I believe I have now mentioned all the "pubs" in that portion of the town known as "New Brentford." Sufficient for the day is the evil thereof," I fancy I hear some of my "Blue Ribbon" friends say, so, for this time, I will leave them for other subjects.

(County of Middlesex Independent - 20 October 1886)



(Section 3)


I will not turn from the High Street at present to visit any of the publicans in the back roads, so I will journey onward. A short distance from the Half Acre is the Beehive, at one time kept by the late Mr. William Gomm and the nucleus of the present growing brewery which bears the same name. Seldom has industry seen a better reward and as the founder of the firm had a very great perseverance and an extraordinary share of commonsense and business perspicuity, there can be very little doubt he designedly gave the name to the house. At first glance bees and beer hardly seem to be associated, but when we recollect that mead is a very old drink, and an intoxicating one to boot, that association becomes allowable.

A very few doors along the Feathers meet the view. The sign is generally taken from the crest of the Prince of Wales, and usually has the motto "Ich diem", attached. No one can deny its appropriateness to a publican. The Feathers like the Beehive, is a plain substantial building, but otherwise affords few criticisms. They have both taken the places of very old buildings within the last few years.

We next come to a beershop, the Duke of Cambridge, which does not call for comment on its sign or itself.

(The Duke of Cambridge, was Queen Victoria's uncle and her nearest living relative, at the time of her succession, he was heir apparent to the throne until the birth of the Princess Victoria.. He was made Commander in Chief of the British Army, and was the founder of Kneller Hall.)

The One Tun, an old house of the true Brentford class, the bar being below the level of the street, swings it sign over the footpath, and by it the observer will see that the One Tun represents a cask of wine. The word "tun" is commonly found on signs throughout England, the numerals differing.

Till very recently the Cannon stood next on the list in the High Street, but after standing a good number of years and helping to keep our Dales and Foords, it has at last gone off, and its remains are carefully preserved -- though very little is left of them -- in a red bricked and low gabled building near Ealing Cemetery. Its old lovers (?) Should seek them out. A Cannon usually speaks for itself, so I need not write a line as to the origin of the sign.

(The mention of Ealing Cemetery may be an allusion to the fact that the Cannon was closed for the building of the Ealing Park Tavern - this house was opposite the cemetery. The new Ealing Park Tavern was actually in Ealing parish, but only just.)

Crossing the road the Rising Sun is before us, in this case not dazzling our eyes with its beauty. The origin of this sign may be traced to Old Sol himself or to his heraldic appearance. Sometimes, it displays a whole face, with rays like a firework Catherine Wheel, and in others it is seen on a bar, or scroll. Both are found in heraldry and similar appearances are to be observed everyday the Sun shows his face. No pictorial device is on the swinging board under notice, though not long since a full faced Sun was to be seen. I suppose "fine art" is "ri…"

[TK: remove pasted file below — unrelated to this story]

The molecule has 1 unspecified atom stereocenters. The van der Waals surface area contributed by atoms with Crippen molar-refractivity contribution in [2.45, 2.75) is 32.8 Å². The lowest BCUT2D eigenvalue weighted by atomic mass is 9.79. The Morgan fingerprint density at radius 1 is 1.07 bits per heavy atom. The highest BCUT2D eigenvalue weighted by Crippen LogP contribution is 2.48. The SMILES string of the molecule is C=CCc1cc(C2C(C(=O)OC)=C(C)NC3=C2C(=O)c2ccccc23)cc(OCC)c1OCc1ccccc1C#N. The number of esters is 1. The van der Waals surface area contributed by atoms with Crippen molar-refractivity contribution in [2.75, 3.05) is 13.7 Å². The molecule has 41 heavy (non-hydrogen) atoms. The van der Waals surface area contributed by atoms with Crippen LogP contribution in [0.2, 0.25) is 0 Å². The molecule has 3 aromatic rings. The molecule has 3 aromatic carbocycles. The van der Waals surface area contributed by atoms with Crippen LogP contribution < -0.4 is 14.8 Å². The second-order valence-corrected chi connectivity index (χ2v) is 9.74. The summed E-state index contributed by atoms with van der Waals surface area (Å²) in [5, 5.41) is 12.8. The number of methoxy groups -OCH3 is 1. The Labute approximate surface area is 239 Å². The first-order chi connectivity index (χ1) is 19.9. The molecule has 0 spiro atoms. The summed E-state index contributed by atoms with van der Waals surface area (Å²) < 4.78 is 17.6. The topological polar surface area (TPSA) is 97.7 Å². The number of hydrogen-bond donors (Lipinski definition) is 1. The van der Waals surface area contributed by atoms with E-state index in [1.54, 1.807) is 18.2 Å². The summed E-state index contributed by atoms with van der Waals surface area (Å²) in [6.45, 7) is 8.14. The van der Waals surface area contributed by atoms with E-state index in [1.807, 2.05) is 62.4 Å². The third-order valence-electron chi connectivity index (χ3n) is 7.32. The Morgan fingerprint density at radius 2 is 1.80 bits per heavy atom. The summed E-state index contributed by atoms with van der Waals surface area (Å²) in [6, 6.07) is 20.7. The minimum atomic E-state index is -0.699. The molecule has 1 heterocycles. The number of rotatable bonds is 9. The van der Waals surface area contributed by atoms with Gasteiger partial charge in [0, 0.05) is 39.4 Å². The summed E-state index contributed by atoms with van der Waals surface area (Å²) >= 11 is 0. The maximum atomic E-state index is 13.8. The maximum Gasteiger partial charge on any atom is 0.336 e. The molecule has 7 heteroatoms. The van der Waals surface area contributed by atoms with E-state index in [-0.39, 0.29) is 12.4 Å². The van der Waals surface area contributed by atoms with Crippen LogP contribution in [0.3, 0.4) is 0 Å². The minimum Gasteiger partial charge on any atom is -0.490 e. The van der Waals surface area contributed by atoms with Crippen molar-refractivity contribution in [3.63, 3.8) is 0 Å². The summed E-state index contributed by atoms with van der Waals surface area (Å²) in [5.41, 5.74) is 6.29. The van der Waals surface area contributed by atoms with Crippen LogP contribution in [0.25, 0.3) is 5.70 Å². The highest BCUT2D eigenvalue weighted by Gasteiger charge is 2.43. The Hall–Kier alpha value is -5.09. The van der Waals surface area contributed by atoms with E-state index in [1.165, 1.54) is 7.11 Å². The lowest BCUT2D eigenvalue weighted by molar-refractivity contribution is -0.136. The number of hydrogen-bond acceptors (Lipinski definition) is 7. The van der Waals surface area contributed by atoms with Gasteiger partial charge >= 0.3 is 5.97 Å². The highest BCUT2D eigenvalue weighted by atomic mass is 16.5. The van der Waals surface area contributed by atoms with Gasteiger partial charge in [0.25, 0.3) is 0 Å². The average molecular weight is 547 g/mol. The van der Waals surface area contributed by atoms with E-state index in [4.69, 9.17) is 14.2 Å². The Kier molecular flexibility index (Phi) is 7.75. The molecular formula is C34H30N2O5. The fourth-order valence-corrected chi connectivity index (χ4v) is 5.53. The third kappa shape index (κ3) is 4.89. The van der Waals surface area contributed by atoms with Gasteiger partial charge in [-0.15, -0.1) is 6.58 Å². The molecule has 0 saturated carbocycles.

The Kings Arms is but five doors or so from the spot where the Cannon used to be. The building is old, though the front and the bar not long since renovated. I know little of this house, but suppose the sign refers to the Royal Arms of England.

Leaving the King's Arms and again crossing the road the George the Fourth is seen. The "First Gentleman of Europe" used to exhibit a breadth of chest and face, and his orders, in fine style, appeared have been "got up for the occasion," but now the words do place for the picture. Where are the Morelands of the present day ?

(The George IV was previously known as the The Goat, and dates back to pre 1700, the name was changed about 1826/7.)

We pass by him and took across the road again, where the name of The Alexandra keeps us in mind of Her, whom every Englishman and Englishwomen respects, the wife of the heir apparent, the "Rose of Denmark."

Quite a long walk it seems to the next house, which is at the corner of Ealing Road, and is sometimes styled the original Red Lion, but although the house bears undoubted traces of age, and may at some time have been connected with the row commencing at Messrs. Davies and Evans and ending at the next gateway, still I think the balance of evidence goes to prove the New Brentford Red Lion is the more ancient.

There are large cellars beneath three of the houses and back premises opposite to police station from the gateway to Mr. Manse..'s inclusive. It would be interesting to know when and by whom they were made. Had they anything to do with a large Inn ? And, if so, could that inn be the Red Lion ? Who can supply any information.

The Drum calls us across the narrow and badly lighted street, which unless we are well acquainted with the place, we should never think it was the main road to Ealing. The Drum is another old house, fully licensed, and presumably placed there to wake up the Red Lion or its host.